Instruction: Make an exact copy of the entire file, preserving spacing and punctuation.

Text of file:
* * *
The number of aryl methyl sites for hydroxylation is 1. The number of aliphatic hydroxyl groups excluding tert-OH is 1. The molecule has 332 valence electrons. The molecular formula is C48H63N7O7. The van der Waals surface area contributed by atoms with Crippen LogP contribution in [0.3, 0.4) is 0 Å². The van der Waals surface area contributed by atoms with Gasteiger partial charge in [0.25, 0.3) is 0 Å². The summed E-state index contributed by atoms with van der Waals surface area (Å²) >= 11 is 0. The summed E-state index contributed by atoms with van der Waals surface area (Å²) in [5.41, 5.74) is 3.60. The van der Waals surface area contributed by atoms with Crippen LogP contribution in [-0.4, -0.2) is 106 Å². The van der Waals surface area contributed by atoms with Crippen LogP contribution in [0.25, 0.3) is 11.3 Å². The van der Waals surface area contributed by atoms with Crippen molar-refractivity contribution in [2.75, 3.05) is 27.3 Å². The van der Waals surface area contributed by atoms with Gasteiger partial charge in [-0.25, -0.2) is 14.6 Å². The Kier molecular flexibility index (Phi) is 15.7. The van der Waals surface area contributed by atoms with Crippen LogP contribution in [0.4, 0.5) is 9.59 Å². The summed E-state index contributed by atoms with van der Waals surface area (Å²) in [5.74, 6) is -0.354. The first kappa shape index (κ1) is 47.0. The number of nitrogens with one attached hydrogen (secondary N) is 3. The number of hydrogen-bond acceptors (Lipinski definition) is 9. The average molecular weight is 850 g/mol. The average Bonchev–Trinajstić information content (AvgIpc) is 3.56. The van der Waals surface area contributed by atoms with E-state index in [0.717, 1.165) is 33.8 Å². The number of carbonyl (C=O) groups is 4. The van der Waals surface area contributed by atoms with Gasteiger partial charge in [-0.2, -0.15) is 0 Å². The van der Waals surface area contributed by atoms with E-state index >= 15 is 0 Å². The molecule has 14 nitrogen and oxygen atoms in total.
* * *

The number of aryl methyl sites for hydroxylation is 1. The number of aliphatic hydroxyl groups excluding tert-OH is 1. The molecule has 332 valence electrons. The molecular formula is C48H63N7O7. The van der Waals surface area contributed by atoms with Crippen LogP contribution in [0.3, 0.4) is 0 Å². The van der Waals surface area contributed by atoms with Gasteiger partial charge in [0.25, 0.3) is 0 Å². The summed E-state index contributed by atoms with van der Waals surface area (Å²) >= 11 is 0. The summed E-state index contributed by atoms with van der Waals surface area (Å²) in [5.41, 5.74) is 3.60. The van der Waals surface area contributed by atoms with Crippen LogP contribution in [-0.4, -0.2) is 106 Å². The van der Waals surface area contributed by atoms with Crippen LogP contribution in [0.25, 0.3) is 11.3 Å². The van der Waals surface area contributed by atoms with Crippen molar-refractivity contribution in [2.75, 3.05) is 27.3 Å². The van der Waals surface area contributed by atoms with Gasteiger partial charge in [-0.25, -0.2) is 14.6 Å². The Kier molecular flexibility index (Phi) is 15.7. The van der Waals surface area contributed by atoms with Crippen LogP contribution in [0.4, 0.5) is 9.59 Å². The summed E-state index contributed by atoms with van der Waals surface area (Å²) in [5.74, 6) is -0.354. The first kappa shape index (κ1) is 47.0. The number of nitrogens with one attached hydrogen (secondary N) is 3. The number of hydrogen-bond acceptors (Lipinski definition) is 9. The average molecular weight is 850 g/mol. The average Bonchev–Trinajstić information content (AvgIpc) is 3.56. The van der Waals surface area contributed by atoms with E-state index in [0.717, 1.165) is 33.8 Å². The number of carbonyl (C=O) groups is 4. The van der Waals surface area contributed by atoms with Gasteiger partial charge in [-0.2, -0.15) is 0 Å². The van der Waals surface area contributed by atoms with E-state index >= 15 is 0 Å². The molecule has 14 nitrogen and oxygen atoms in total.